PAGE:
- 66. Clarke A, Holmes LJ, White MG (1988) The annual cycle of temperature, chlorophyll and major nutrients at Signy Island, South Orkney Islands, 1969–82. British Antarctic Survey Bulletin 80: 65–86.A. ClarkeLJ HolmesMG White1988The annual cycle of temperature, chlorophyll and major nutrients at Signy Island, South Orkney Islands, 1969–82.British Antarctic Survey Bulletin806586
- 67. Hunt BM, Hoefling K, Cheng CHC (2003) Annual warming episodes in seawater temperatures in McMurdo Sound in relation to endogenous ice in notothenioid fish. Antarctic Science 15: 333–338.BM HuntK. HoeflingCHC Cheng2003Annual warming episodes in seawater temperatures in McMurdo Sound in relation to endogenous ice in notothenioid fish.Antarctic Science15333338
- 68. Morley SA, Lurmann GL, Skepper J, Portner HO, Peck LS (2009) Thermal plasticity of mitochondria: a latitudinal comparison between Southern Ocean molluscs. Comparative Biochemistry and Physiology A 152: 423–430.SA MorleyGL LurmannJ. SkepperHO PortnerLS Peck2009Thermal plasticity of mitochondria: a latitudinal comparison between Southern Ocean molluscs.Comparative Biochemistry and Physiology A152423430
- 69. Collins MA, Jones C, Clarke J, Fielding S, Slakowski J, et al. (2006) Report of the South Georgia groundfish survey (Subarea 48.3) in January 2006. MA CollinsC. JonesJ. ClarkeS. FieldingJ. Slakowski2006Report of the South Georgia groundfish survey (Subarea 48.3) in January 2006.SC-CCAMLR-WG-FSA06.51. SC-CCAMLR-WG-FSA06.51.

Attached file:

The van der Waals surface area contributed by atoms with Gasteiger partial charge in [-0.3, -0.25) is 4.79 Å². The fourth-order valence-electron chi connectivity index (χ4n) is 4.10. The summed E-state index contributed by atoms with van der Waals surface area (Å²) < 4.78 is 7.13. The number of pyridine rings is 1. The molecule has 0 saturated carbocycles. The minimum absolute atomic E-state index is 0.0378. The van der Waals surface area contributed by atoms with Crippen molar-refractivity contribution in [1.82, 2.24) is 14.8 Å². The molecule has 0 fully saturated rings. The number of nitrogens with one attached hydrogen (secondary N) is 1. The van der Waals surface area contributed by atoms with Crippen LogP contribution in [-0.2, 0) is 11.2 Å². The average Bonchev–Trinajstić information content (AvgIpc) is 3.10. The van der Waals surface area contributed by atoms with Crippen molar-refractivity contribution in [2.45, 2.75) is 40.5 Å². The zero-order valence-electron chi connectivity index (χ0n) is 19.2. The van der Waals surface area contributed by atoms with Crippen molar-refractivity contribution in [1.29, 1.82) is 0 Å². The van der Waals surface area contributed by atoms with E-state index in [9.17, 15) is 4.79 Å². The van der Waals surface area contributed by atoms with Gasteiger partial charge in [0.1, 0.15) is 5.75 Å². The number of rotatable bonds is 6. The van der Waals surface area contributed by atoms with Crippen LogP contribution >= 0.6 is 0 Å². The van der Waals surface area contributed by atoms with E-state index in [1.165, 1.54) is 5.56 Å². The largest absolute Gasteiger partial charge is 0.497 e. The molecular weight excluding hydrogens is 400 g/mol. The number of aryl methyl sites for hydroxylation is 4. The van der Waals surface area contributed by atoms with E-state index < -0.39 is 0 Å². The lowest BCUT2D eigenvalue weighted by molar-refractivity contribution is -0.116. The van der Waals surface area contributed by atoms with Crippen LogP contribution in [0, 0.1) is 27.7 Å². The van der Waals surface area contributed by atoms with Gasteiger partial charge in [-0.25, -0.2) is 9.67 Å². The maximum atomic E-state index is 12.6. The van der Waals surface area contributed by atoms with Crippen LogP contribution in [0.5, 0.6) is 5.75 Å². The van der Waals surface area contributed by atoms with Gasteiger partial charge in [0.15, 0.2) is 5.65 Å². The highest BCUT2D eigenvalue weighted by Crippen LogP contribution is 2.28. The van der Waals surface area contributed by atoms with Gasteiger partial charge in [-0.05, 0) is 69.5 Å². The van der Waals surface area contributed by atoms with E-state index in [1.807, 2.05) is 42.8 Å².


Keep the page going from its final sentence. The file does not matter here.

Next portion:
- 70. Barnes DKA, Fuentes V, Clarke A, Schloss IR, Wallace M (2006) Spatial and temporal variation in shallow seawater temperatures around Antarctica. Deep Sea research II 53: 853–865.DKA BarnesV. FuentesA. ClarkeIR SchlossM. Wallace2006Spatial and temporal variation in shallow seawater temperatures around Antarctica.Deep Sea research II53853865
- 71. Brandon MA, Naganobu M, Demer DA, Chernyshkov P, Trathan PN, et al. (2004) Physical oceanography in the Scotia Sea during the CCAMLR 2000 survey, austral summer 2000. Deep-Sea Research II 51: 1301–1321.MA BrandonM. NaganobuDA DemerP. ChernyshkovPN Trathan2004Physical oceanography in the Scotia Sea during the CCAMLR 2000 survey, austral summer 2000.Deep-Sea Research II5113011321
- 72. Young EF, Meredith MP, Murphy EJ, Carvalho GR (In Press) High resolution modeling of the shelf and open ocean adjacent to South Georgia, Southern Ocean. Deep Sea Research II. EF YoungMP MeredithEJ MurphyGR CarvalhoIn PressHigh resolution modeling of the shelf and open ocean adjacent to South Georgia, Southern Ocean.Deep Sea Research IIDOI:10.1016/j.dsr2.2009.11.003. DOI:10.1016/j.dsr2.2009.11.003.
- 73. Griffiths HJ, Linse K, Crame JA (2003) SOMBASE - Southern Ocean Mollusc Database: a tool for biogeographic analysis in diversity and ecology. Organisms Diversity and Evolution 3: 207–213.HJ GriffithsK. LinseJA Crame2003SOMBASE - Southern Ocean Mollusc Database: a tool for biogeographic analysis in diversity and ecology.Organisms Diversity and Evolution3207213
- 74. Colwell RK (2009) EstimateS: Statistical estimation of species richness and shared species from samples. RK Colwell2009EstimateS: Statistical estimation of species richness and shared species from samples.Version 8.2. Avaliable: http://purl.oclc.org/estimates. Accessed: 01/04/2010. Version 8.2. Avaliable: http://purl.oclc.org/estimates. Accessed: 01/04/2010.